Felwyn Sarr

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Professor Sarr is widely known for his outstanding work on the restitution of African artefacts. In 2017, in tandem with Benedicte Savoy, he was commissioned to produce a report by the French President Emmanuel Macron to produce a report on this matter. Published on November 21, 2018, their report On the Restitution of African Cultural Heritage: Toward a New Relational Ethics has radically changed the terms of the debate on African art in the contemporary world. His manifesto and philosophical work Afrotopia, published in 2016 and translated into numerous languages, discusses how Africa’s fate has long been determined from the outside and is a call for the continent to move forward in a new way, locating itself at the centre rather than the margins. The work is a critique of discourses of development, and highlights and advocates for a process of ‘self-comprehension’ (of knowing what Africa wants for itself). This does not imply a closing off to the rest of the world in a delimiting process of Africanisation – and it draws on all his capacities as philosopher, economist, writer, poet and musician.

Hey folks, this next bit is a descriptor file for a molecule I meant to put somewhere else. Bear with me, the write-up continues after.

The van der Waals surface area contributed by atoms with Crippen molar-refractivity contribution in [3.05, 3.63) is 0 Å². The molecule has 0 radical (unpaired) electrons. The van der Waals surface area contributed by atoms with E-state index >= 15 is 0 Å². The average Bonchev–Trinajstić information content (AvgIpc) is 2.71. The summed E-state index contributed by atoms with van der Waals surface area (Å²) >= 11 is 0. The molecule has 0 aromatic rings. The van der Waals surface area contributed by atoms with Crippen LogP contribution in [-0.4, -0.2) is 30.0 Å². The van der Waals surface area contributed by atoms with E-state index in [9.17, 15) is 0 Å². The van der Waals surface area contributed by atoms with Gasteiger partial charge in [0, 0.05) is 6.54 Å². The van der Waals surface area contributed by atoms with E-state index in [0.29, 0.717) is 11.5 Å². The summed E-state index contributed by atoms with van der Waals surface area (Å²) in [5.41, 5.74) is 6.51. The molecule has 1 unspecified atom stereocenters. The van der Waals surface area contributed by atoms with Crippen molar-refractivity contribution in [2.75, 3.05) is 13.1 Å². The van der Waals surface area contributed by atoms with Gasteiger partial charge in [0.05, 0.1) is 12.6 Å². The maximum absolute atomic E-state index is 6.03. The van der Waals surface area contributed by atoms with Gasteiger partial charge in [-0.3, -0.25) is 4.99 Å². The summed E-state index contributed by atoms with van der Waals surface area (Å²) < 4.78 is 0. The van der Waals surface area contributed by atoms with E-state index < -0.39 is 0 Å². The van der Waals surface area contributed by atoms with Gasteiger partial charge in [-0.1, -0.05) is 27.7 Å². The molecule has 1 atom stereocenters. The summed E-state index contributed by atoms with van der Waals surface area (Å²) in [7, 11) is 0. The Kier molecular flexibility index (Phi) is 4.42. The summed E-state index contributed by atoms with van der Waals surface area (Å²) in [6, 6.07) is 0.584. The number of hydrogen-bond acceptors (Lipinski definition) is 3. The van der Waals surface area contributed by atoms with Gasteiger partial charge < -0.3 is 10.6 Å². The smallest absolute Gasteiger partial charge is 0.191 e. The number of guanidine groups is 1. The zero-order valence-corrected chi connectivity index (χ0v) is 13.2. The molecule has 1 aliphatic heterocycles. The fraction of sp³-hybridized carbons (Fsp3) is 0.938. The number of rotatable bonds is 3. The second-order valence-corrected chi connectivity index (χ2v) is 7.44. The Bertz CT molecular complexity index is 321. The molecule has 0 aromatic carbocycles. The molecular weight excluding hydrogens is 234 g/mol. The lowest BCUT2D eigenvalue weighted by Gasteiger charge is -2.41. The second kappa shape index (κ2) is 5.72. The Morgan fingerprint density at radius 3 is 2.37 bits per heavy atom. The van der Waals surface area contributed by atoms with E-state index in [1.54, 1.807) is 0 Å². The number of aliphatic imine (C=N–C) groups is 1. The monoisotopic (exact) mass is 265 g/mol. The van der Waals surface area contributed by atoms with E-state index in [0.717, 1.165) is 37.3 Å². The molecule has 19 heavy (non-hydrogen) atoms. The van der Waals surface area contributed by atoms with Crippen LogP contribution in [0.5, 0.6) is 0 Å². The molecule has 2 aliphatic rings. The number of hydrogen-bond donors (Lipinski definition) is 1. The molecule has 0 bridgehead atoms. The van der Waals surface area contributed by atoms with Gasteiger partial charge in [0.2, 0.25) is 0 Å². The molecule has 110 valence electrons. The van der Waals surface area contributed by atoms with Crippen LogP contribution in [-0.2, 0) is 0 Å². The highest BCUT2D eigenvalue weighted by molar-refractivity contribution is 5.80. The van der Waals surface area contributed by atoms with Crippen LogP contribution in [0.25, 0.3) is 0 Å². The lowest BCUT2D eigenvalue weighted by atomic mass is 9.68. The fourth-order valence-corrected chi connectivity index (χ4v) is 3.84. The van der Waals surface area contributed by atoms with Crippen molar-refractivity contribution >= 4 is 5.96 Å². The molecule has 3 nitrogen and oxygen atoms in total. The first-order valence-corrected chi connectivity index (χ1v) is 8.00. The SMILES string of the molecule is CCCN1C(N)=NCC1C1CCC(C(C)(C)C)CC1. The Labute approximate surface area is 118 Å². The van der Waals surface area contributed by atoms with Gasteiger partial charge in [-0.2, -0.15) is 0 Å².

Professor Sarr is the author of eleven books to date, numerous articles and book chapters and is a widely sought-after keynote and public speaker. He is the co-founder of Les Ateliers de la Pensée de Dakar, the premier platform for critical thought in the Francophone world. He teaches courses at graduate and undergraduate level on African Philosophy, Music History and Politics in Contemporary Senegal and Philosophy in Motion Corporeality, Gesture and Movement in Modern Thought, amongst others.

Felwine Sarr is the Anne-Marie Bryan Distinguished Professor of Romance Studies at Duke University in the United States. WISER will be his Southern African academic affiliation.